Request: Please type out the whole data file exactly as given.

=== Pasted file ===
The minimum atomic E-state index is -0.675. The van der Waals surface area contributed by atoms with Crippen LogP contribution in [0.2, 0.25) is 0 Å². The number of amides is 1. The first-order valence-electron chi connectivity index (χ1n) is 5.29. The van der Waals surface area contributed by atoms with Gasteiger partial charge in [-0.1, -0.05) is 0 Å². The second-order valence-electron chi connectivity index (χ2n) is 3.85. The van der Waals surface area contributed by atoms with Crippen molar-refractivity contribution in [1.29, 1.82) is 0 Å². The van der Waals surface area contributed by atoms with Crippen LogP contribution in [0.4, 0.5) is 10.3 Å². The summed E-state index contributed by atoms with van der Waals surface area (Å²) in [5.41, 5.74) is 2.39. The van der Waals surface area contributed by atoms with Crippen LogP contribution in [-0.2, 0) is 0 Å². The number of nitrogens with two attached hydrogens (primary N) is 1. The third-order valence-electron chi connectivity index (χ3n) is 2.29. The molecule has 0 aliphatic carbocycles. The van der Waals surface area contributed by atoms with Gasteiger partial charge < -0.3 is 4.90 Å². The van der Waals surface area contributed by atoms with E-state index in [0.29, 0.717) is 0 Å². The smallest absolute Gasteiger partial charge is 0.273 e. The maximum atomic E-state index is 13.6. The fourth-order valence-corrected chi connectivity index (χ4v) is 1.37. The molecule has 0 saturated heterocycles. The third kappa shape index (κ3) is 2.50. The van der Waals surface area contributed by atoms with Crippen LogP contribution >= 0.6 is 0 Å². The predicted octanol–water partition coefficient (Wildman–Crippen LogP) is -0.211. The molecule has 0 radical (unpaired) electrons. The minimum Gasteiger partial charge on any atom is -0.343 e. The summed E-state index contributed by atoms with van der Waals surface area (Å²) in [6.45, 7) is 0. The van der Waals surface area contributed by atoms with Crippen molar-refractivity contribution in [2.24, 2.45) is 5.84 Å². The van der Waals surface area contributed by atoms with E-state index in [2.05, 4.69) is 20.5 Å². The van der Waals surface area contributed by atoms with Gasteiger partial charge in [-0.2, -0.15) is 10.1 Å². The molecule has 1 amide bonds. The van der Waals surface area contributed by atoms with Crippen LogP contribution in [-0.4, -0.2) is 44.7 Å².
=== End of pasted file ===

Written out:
The minimum atomic E-state index is -0.675. The van der Waals surface area contributed by atoms with Crippen LogP contribution in [0.2, 0.25) is 0 Å². The number of amides is 1. The first-order valence-electron chi connectivity index (χ1n) is 5.29. The van der Waals surface area contributed by atoms with Gasteiger partial charge in [-0.1, -0.05) is 0 Å². The second-order valence-electron chi connectivity index (χ2n) is 3.85. The van der Waals surface area contributed by atoms with Crippen molar-refractivity contribution in [1.29, 1.82) is 0 Å². The van der Waals surface area contributed by atoms with Crippen LogP contribution in [0.4, 0.5) is 10.3 Å². The summed E-state index contributed by atoms with van der Waals surface area (Å²) in [5.41, 5.74) is 2.39. The van der Waals surface area contributed by atoms with Crippen LogP contribution in [-0.2, 0) is 0 Å². The number of nitrogens with two attached hydrogens (primary N) is 1. The third-order valence-electron chi connectivity index (χ3n) is 2.29. The molecule has 0 aliphatic carbocycles. The van der Waals surface area contributed by atoms with Gasteiger partial charge < -0.3 is 4.90 Å². The van der Waals surface area contributed by atoms with E-state index in [0.29, 0.717) is 0 Å². The smallest absolute Gasteiger partial charge is 0.273 e. The maximum atomic E-state index is 13.6. The fourth-order valence-corrected chi connectivity index (χ4v) is 1.37. The molecule has 0 saturated heterocycles. The third kappa shape index (κ3) is 2.50. The van der Waals surface area contributed by atoms with Crippen LogP contribution >= 0.6 is 0 Å². The predicted octanol–water partition coefficient (Wildman–Crippen LogP) is -0.211. The molecule has 0 radical (unpaired) electrons. The minimum Gasteiger partial charge on any atom is -0.343 e. The summed E-state index contributed by atoms with van der Waals surface area (Å²) in [6.45, 7) is 0. The van der Waals surface area contributed by atoms with Crippen molar-refractivity contribution in [2.24, 2.45) is 5.84 Å². The van der Waals surface area contributed by atoms with E-state index in [2.05, 4.69) is 20.5 Å². The van der Waals surface area contributed by atoms with Gasteiger partial charge in [-0.2, -0.15) is 10.1 Å². The molecule has 1 amide bonds. The van der Waals surface area contributed by atoms with Crippen LogP contribution in [-0.4, -0.2) is 44.7 Å².